What Happens When You Have a Cavity

Posted on: February 27, 2018

CavityA cavity is a cause for concern regardless of its size or location.  Cavities become even more of a threat with each passing day they are allowed to remain in the mouth.  Most people understand cavities tend to form as a result of improper oral hygiene or the consumption of excessive sugar.  However, the average person is not aware of how cavities form and what, exactly, is going on the mouth when these cavities appear.

Important cavity information

How Cavities Form

As time progresses, the acids within the plaque in your mouth eat away at tooth enamel.  This etching process causes the enamel to lose its minerals.  Portions of the enamel turn white, indicating the outer layer of the tooth is beginning to dissolve.

This process gradually forms holes in the tooth’s outermost protective layer.  These holes are referred to as cavities. The dentist will identify signs of tooth decay as soon as it begins. This is why it is prudent to visit with your dentist at least once every six months.

If the dentist catches your tooth decay early, the outer enamel layer might be able to remineralize itself.  The dentist can catalyze this process with a solution like prescription strength fluoride.

A Brief Look at Root Caries

Root surface cavities occur more often in adults than youngsters.  Brushing with excessive force or letting gum disease fester for months/years can cause the gums to gradually recede. Gum recession exposes the roots of the teeth.

This, combined with medications that dry the mouth, are a large part of the reason why so many senior citizens suffer from xerostomia.  This is the medical term for dry mouth.

The Looming Threat of Cavity Expansion

It is possible for cavities to grow.  If your cavities are not treated in a timely manner, the decay will worsen to the point that the tooth is eventually destroyed.  It is also possible for the cavity to expand to the point that an abscess occurs.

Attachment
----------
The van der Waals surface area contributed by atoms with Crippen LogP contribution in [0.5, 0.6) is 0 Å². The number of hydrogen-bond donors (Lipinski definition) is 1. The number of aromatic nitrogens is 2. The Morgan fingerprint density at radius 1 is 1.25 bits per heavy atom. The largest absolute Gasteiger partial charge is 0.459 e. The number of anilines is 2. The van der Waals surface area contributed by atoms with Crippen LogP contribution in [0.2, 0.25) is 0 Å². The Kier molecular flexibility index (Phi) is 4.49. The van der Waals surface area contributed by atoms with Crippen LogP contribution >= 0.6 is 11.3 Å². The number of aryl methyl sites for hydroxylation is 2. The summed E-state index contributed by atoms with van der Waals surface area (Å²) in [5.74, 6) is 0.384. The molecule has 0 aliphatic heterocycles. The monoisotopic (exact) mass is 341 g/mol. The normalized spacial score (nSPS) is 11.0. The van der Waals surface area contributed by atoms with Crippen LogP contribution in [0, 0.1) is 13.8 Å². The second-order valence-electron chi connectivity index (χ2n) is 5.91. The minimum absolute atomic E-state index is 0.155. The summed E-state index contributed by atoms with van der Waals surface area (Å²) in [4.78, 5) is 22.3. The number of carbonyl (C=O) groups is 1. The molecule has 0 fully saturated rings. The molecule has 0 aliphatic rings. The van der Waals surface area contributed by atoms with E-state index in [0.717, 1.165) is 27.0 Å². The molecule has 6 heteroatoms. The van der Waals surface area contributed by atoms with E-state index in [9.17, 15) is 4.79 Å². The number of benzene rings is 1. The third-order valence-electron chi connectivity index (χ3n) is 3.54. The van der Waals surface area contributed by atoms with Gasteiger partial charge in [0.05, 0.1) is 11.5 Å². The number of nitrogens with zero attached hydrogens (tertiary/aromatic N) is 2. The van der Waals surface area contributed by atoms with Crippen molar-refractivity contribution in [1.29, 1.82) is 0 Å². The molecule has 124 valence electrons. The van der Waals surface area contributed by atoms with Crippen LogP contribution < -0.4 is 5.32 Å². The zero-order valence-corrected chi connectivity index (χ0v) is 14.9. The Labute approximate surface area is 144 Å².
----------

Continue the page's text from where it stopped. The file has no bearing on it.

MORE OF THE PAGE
Cavities even have the potential to spread from one tooth to the next.  The bottom line is if you have a cavity and that tooth touches one or two teeth, those adjacent teeth will be at risk of the same issue later on. The question is when the cavity will spread to nearby teeth, not if it will spread.

Cavities That Spread all the Way to the Nerve in Your Tooth are a Major Problem

The average person expects to have a filling when a cavity exists.  In most cases, if the decay receives a diagnosis in a timely manner, all that is necessary is a diminutive white restoration.  However, certain cavities are large enough to extend all the way to the tooth’s nerve.

If this occurs, there is a good chance the nerve will abscess and require a root canal and crown.  If the abscess remains in place for an extended period of time, it is possible you will eventually lose the tooth altogether.

Call us at (530) 486-1104 for more information from Thomas Dental Care or to schedule an appointment in our dentist office in Davis.

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